I recently contributed to a kickstarter for The Dollyrots. I got an early digital copy of the new album -- which is great and you should buy it! -- and also got the little care package they sent out including a signed poster of all of the contributors and a few similar things. This extra stuff is adorable, and made the whole process feel very personal.
Apparently they only had around 500 contributors, but that was enough to pay for the album, which is awesome, and kind of surprising -- that's not exactly a large number of people! Even for a small band, that's only the attendance of two or three shows. It looks like about half of their total came from small-ticket items rather than things like "buy my old guitar".
When it came time to make our first music video, Internet Killed The Video Star we aimed high. We wrote the story out ourselves and found a great director... The video included nearly 50 crazy looking zombies, tons of special effects and multiple shooting locations. We even hand-made an arsenal of cardboard weapons - The best part was, we managed to do it all for less than most bands spend on catering at their video shoots.The zombie video has over a million views on YouTube now, but back when it only had a few thousand, MTV came calling! They said they loved what we had done and asked if our label had submitted it to them. When we told them we weren't signed, they were amazed and probably even more excited to help out. They played the video in its entirety a number of times and featured us for a whole week [...]
By the time we were ready to make the video for The Future, we were signed to the label and assumed we'd get a healthy production budget so we decided to go even bigger than we had for Internet Killed The Video Star... We wrote a script calling for even more elaborate special effects, crashing a time traveling Delorean into a Porsche, tons of costumes and actors, plus massive explosions. We had our sights set for an epic video and when we submitted it to the label, they said, "No... It's too dark and violent and besides, it'll be way too expensive..."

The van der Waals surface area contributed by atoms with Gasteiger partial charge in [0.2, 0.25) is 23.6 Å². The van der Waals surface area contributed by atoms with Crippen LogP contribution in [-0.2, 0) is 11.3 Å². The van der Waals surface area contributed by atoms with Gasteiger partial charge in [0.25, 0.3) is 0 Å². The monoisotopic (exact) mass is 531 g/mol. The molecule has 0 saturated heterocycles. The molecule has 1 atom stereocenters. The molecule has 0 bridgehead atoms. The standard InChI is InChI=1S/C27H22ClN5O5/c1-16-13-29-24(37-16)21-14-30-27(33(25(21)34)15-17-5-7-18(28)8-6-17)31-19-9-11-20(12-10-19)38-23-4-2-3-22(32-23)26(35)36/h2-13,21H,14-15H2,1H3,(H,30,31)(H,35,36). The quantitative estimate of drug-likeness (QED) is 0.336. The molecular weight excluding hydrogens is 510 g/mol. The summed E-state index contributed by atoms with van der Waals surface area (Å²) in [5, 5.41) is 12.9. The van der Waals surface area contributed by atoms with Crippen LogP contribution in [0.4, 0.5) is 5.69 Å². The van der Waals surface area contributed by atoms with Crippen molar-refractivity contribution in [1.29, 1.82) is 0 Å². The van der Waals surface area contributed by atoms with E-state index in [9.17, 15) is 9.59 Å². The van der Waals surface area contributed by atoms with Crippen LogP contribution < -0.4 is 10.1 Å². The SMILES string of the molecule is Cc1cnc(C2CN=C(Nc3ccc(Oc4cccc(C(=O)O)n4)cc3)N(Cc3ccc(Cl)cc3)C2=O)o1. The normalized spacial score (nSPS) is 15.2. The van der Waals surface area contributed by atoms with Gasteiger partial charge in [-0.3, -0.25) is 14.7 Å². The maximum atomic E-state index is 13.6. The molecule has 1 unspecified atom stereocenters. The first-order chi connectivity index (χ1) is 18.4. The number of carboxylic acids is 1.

We were shocked, but, defiant and determined, we decided to make the video anyway, on our own dime.
Of course the next step was a conversation between the two of us that started with "if we're a signed band, why are we having to choose between paying our rent or making a music video?" and ended with "the breakup call" with the label...
As far as I can tell, record labels are useless at this point. They loan money, write a press release or two, and handle the mechanics of getting the MP3s into Amazon and Apple. There are cheaper ways to get those services than giving someone else so much control.
Smaller labels used to provide an editorial role, in that you could sort of expect that if someone was released on a particular label, it would have a particular sound, but even that is pretty rare these days. For example: last year, Niki and the Dove were scheduled to play a date in San Francisco that was cancelled, but I managed to see them at SXSW at around the same time. I asked them after that show why the SF date had been cancelled, since obviously they were already in the country, and they told me that halfway through their (short) tour their label -- Sub-Pop -- had told them, basically, "You guys are too small and not popular enough so we're pulling the plug in the middle of your tour and canceling the remaining dates."
There certainly still exist small labels that have this kind of editorial theme -- Kitsuné comes to mind -- but there really aren't very many, and I strongly suspect that most of them aren't actually functional businesses, but are more along the lines of, a one-person operation that is more like a very expensive labor-of-love that is funded by savings and/or a day-job. (I have a certain amount of experience with this dynamic.)
At this point, I think what label a band is on is usually about as interesting as which plant pressed their CDs, or which ISP hosts their web site.
Back when I still used CDs I used to try to support bands by buying their CDs at the show, because often they get a bigger cut of that sale that way (though sometimes not, as the label basically makes them buy their own CDs at so close to face value that it makes no difference). Even when they get a good margin on the CDs, they almost certainly still make more profit on t-shirts.
Paying for the music ahead of time via something like Kickstarter just seems like a much more sensible way to go about it, especially if you already know that it's a band you love and that you'd have bought the next album sight unseen. It's almost a "subscription" model.
It's also nice to be paying for the thing you actually care about -- "I'm paying for you guys to make a new album" -- instead of the weird proxy situation that other merch puts you in. When you think about it, it's kind of nuts that often the way you can best support a musician is by letting them re-sell to you a piece of clothing that they commissioned and sourced from someone else.